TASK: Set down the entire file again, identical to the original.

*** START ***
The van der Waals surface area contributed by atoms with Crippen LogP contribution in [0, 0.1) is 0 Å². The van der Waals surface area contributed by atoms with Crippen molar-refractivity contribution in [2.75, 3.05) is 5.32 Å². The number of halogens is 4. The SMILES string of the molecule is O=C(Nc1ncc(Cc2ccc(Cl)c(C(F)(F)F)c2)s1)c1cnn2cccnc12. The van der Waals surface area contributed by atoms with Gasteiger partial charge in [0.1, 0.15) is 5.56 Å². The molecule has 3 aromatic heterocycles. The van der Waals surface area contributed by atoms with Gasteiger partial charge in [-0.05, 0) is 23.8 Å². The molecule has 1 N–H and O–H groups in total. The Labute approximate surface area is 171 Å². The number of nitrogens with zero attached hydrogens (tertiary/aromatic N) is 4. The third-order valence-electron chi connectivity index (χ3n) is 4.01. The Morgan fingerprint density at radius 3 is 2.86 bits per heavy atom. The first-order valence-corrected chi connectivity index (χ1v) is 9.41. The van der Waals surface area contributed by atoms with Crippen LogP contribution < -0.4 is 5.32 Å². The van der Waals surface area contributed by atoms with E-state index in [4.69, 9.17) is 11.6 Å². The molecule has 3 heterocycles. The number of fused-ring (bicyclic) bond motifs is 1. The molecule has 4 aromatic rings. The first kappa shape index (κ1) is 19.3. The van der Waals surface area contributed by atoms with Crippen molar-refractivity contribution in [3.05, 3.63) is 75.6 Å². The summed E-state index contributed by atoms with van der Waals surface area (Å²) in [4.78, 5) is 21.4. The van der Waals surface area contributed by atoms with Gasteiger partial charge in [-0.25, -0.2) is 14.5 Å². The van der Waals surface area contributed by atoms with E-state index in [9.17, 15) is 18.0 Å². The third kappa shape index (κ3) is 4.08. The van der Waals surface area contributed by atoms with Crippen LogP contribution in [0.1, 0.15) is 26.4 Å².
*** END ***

The van der Waals surface area contributed by atoms with Crippen LogP contribution in [0, 0.1) is 0 Å². The van der Waals surface area contributed by atoms with Crippen molar-refractivity contribution in [2.75, 3.05) is 5.32 Å². The number of halogens is 4. The SMILES string of the molecule is O=C(Nc1ncc(Cc2ccc(Cl)c(C(F)(F)F)c2)s1)c1cnn2cccnc12. The van der Waals surface area contributed by atoms with Gasteiger partial charge in [0.1, 0.15) is 5.56 Å². The molecule has 3 aromatic heterocycles. The van der Waals surface area contributed by atoms with Gasteiger partial charge in [-0.05, 0) is 23.8 Å². The molecule has 1 N–H and O–H groups in total. The Labute approximate surface area is 171 Å². The number of nitrogens with zero attached hydrogens (tertiary/aromatic N) is 4. The third-order valence-electron chi connectivity index (χ3n) is 4.01. The Morgan fingerprint density at radius 3 is 2.86 bits per heavy atom. The first-order valence-corrected chi connectivity index (χ1v) is 9.41. The van der Waals surface area contributed by atoms with Crippen LogP contribution < -0.4 is 5.32 Å². The van der Waals surface area contributed by atoms with E-state index in [4.69, 9.17) is 11.6 Å². The molecule has 3 heterocycles. The number of fused-ring (bicyclic) bond motifs is 1. The molecule has 4 aromatic rings. The first kappa shape index (κ1) is 19.3. The van der Waals surface area contributed by atoms with Crippen molar-refractivity contribution in [3.05, 3.63) is 75.6 Å². The summed E-state index contributed by atoms with van der Waals surface area (Å²) in [4.78, 5) is 21.4. The van der Waals surface area contributed by atoms with Gasteiger partial charge in [-0.25, -0.2) is 14.5 Å². The van der Waals surface area contributed by atoms with E-state index in [9.17, 15) is 18.0 Å². The third kappa shape index (κ3) is 4.08. The van der Waals surface area contributed by atoms with Crippen LogP contribution in [0.1, 0.15) is 26.4 Å².